Almost every morning I take an hour or so to drink my coffee and look at my favorite blogs to get some inspiration and catch up with the virtual world. I follow friends’ blogs about their lives and families, a scientific illustration blog, and way too many craft blogs. And then there’s pinterest
, which I just started using and am really enjoying.
I had planned a day of working on my denim square quilt when I ran across a picture of pojagi
. Not really a quilt, though pieced like one, a pojagi
is a Korean wrapping cloth. I was suddenly struck with how ugly the curtain on the door to the garage was. It’s been there as long as we’ve owned the house and has always escaped my notice. So scrapping everything else I had planned for that day, I made a pile of old linen clothes that I had thrifted.
Notice the aluminum square to the left of the pile. I cut it up with scissors every now and then to sharpen the blades. It worked for a short time and was helpful because my scissors are overdue for a sharpening. But I digress – Check out those orange pants.
They were at my local thrift shop and I had to have them. They were 100% linen, Ralph Lauren and PINK. I thought I could dye them brown but stupidly picked up the terra cotta dye (WHY?) and they went horribly orange and – even if I had grabbed brown – fatally splotchy. Easy come, easy go. I can always cut things up and make them into something else.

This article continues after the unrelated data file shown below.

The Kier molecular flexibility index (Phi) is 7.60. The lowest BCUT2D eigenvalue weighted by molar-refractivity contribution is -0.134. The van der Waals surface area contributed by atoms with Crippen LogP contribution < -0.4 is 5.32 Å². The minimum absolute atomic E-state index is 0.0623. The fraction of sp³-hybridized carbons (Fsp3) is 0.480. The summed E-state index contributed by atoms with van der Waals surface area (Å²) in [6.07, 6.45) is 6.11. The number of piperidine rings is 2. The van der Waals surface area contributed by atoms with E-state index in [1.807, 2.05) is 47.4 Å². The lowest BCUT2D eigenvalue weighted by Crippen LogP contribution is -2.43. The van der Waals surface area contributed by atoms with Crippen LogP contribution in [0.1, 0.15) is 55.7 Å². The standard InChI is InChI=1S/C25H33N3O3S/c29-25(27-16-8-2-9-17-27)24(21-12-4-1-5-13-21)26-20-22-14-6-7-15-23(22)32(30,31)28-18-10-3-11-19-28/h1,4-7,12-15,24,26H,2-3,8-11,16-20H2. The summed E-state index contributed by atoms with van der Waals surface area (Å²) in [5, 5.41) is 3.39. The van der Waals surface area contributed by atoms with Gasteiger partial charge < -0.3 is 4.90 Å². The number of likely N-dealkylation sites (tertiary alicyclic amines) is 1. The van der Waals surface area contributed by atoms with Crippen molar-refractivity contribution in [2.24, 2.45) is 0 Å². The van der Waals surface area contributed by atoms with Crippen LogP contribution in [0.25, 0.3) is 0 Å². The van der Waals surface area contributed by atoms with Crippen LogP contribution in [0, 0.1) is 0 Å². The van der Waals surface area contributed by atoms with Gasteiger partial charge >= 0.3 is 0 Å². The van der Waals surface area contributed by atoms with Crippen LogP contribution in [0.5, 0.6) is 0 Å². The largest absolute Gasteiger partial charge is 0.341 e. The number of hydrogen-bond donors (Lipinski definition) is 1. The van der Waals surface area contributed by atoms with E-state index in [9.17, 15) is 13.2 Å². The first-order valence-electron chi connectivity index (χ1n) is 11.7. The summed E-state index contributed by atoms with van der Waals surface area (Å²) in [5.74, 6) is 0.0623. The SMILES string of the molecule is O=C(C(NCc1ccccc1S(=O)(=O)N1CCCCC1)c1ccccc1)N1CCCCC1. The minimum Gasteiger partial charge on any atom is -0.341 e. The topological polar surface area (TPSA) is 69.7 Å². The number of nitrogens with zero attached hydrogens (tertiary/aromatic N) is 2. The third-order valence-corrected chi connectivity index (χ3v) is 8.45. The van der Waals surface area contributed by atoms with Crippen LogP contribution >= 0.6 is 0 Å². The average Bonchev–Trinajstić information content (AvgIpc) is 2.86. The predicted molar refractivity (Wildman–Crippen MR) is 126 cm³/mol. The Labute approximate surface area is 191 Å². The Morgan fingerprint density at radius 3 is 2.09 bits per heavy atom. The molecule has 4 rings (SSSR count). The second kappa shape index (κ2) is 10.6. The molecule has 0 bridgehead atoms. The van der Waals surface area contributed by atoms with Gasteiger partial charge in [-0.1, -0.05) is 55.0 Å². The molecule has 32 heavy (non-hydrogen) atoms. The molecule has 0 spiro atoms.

So, I cut up several linen pieces (5 pairs pants, 1 red dress, 1 white shirt, 1 orange top) and ironed the bejeebers out of them. I then cut them into smaller squares without giving it too much thought. I wanted random sizes for a crazy quilt look.
Here’s my attempt at a tutorial of how to make a thing I’ve only made once:
One of the cool things about pojagi
‘s is that they have no wrong side. I think this kind of seam is called a flat felled seam but feel free to correct me. I layered the square on top about 1/2 inch lower than the edge of the bottom square.
I sewed the seam down at about 1/4 down from the edge of the top square.
There is a whole lot of ironing involved with this process but linen is happy to be ironed. I ironed the overlap from the bottom square into the seam allowance.
Then I sewed along the ironed under edge and voila! A completely enclosed seam. For consistency’s sake, I call this the wrong side
Here’s the right side. Time to iron it again to give it a clean look. I actually messed that up once or twice so I have some wrong side seams on my right side and vice versa but it’s a very forgiving process. I made several panels and then sewed all those together using the same seam. It was time consuming but I love the result:
Tada! Curtain. I rushed the end – it was dinner time – so the top is messy. I should, and one day will, redo it but I’m just going to leave it for now. It makes me happy.
Here’s one of the other cool things about pojagi
, because they are not quilted – they don’t have to be because the seams are totally enclosed – they are as sheer as the fabric used and look amazing with the light behind them. Perfect for curtains in a place where privacy isn’t important. I have the best view from inside my garage. Since that view just isn’t observed by everyone, I plan on making another for the kitchen window that looks out to the yard.
I feel like the colors have a similar ’70’s vibe as the denim squares quilt will have when I get back on track with that. I like being able to follow my nose and make things in an intuitive way. They tend to relate to each other without me even noticing right away. I try to give myself a creating day every week or so so should get back to the other quilt soon…unless something else catches my eye…